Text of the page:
The El Nino Southern Oscillation (ENSO) pattern continues to be neutral, which means neither El Nino nor La Nina is dominating right now. What does this ENSO Neutral pattern, which I like to call "La Nada", mean for us in the DC Metro?
First of all, what is ENSO anyway? The ENSO is monitored in the waters off the coast of Ecuador in the Eastern Pacific. If the water temperature is above normal for a few months in a row, this is considered an El Nino. La Nina conditions are characterized by below-normal water temperatures for at least a few months at a time.
In this article I wrote earlier in the winter, I talked about the effects of the oscillation. El Nino winters are known to bring more coastal winter storms to our area, but they also tend to give us milder than average temperatures. This can either result in chilly, rainy weather; or, if an arctic outbreak arrives at the right time, we end up with a huge snowstorm. This was the case with the President's Day Blizzard of 1979, and with the Snowmageddon Storm of 2010. La Nina winters are colder than average in the DC Metro, but they're also typically drier. A strong La Nina (when ocean temperatures are far below average) results in very low snow totals for us, despite the plentiful cold air. In fact, we average less than 10" of snow during a strong La Nina, whereas in a typical season we can expect about 15" of snow. (Of course, "typical" is a bit misleading; more on that here).
So here we are, at the tail end of winter, with "La Nada" conditions persisting. Without a strong signal from the Eastern Pacific, it's hard to say if our temperature ups and downs will lead us to a final winter storm before spring arrives. But we can take a cue from what we've seen so far this year!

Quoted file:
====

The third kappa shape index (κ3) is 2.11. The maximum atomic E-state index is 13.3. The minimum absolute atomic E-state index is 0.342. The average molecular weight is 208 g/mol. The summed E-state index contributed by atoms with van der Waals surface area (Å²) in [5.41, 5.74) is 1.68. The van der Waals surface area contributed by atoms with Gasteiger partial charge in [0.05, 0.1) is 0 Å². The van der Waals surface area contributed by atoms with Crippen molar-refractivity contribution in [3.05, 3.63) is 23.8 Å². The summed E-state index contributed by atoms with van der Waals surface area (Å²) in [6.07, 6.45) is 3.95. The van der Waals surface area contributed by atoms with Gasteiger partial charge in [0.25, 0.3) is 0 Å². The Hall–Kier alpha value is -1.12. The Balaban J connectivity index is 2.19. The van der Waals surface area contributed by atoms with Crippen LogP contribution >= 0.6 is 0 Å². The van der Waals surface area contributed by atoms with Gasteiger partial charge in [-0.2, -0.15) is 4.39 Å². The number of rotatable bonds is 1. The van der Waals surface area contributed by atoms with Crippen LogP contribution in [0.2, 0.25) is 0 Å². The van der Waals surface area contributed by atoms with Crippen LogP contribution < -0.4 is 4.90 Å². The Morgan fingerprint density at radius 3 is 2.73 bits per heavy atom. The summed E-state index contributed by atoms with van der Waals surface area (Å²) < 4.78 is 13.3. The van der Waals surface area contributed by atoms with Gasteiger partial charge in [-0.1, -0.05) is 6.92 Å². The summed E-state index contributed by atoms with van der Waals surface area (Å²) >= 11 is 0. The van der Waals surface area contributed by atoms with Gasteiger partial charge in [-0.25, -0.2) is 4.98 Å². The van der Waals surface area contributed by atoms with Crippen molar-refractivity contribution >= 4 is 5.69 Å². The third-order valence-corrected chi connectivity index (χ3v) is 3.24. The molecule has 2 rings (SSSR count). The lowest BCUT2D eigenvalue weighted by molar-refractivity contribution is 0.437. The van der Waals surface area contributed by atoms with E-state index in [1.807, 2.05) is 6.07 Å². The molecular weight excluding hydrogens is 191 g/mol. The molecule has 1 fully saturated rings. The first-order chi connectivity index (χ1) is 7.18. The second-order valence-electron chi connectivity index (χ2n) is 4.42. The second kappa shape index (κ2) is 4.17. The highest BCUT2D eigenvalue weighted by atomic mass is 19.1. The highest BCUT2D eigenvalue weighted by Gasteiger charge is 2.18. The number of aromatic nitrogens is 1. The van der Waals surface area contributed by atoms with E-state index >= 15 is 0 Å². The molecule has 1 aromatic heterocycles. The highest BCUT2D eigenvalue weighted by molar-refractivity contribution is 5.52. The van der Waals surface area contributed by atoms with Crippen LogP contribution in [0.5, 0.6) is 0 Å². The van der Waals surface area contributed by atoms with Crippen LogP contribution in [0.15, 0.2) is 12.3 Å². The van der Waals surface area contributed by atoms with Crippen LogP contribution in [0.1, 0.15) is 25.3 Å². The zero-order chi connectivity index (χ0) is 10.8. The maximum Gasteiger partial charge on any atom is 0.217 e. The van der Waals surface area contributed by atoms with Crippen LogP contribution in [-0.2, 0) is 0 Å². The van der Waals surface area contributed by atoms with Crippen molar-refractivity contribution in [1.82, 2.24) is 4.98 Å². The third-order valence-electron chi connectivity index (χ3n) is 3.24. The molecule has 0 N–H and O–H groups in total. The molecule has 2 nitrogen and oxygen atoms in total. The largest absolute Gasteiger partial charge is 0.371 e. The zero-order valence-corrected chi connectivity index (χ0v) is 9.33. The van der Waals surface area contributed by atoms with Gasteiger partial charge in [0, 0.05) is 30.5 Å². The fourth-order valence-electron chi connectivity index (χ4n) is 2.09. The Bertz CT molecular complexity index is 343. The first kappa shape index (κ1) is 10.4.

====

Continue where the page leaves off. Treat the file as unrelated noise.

Since 2013 started, the year has been characterized by rollercoaster temperatures. After a beautiful Inauguration Day with a high of 47 degrees, we suffered an arctic blast that kept temperatures below freezing for more than 4 days in a row. On February 15th, we had a high temperature of 60 degrees; just 2 days later, the high was only 34. These are just a couple examples of the temperature ups and downs we've had this year. Also, after a bone-dry 2012, we've finally begun to see a return of regular precipitation to our area. Up until now, the moisture hasn't coincided with enough cold air to bring us a heavy snowfall. As the winter winds down and the sun angle gets higher, the likelihood diminishes that it'll happen this winter, but there's still an outside chance that we'll get a snowstorm before the springtime flowers start blooming.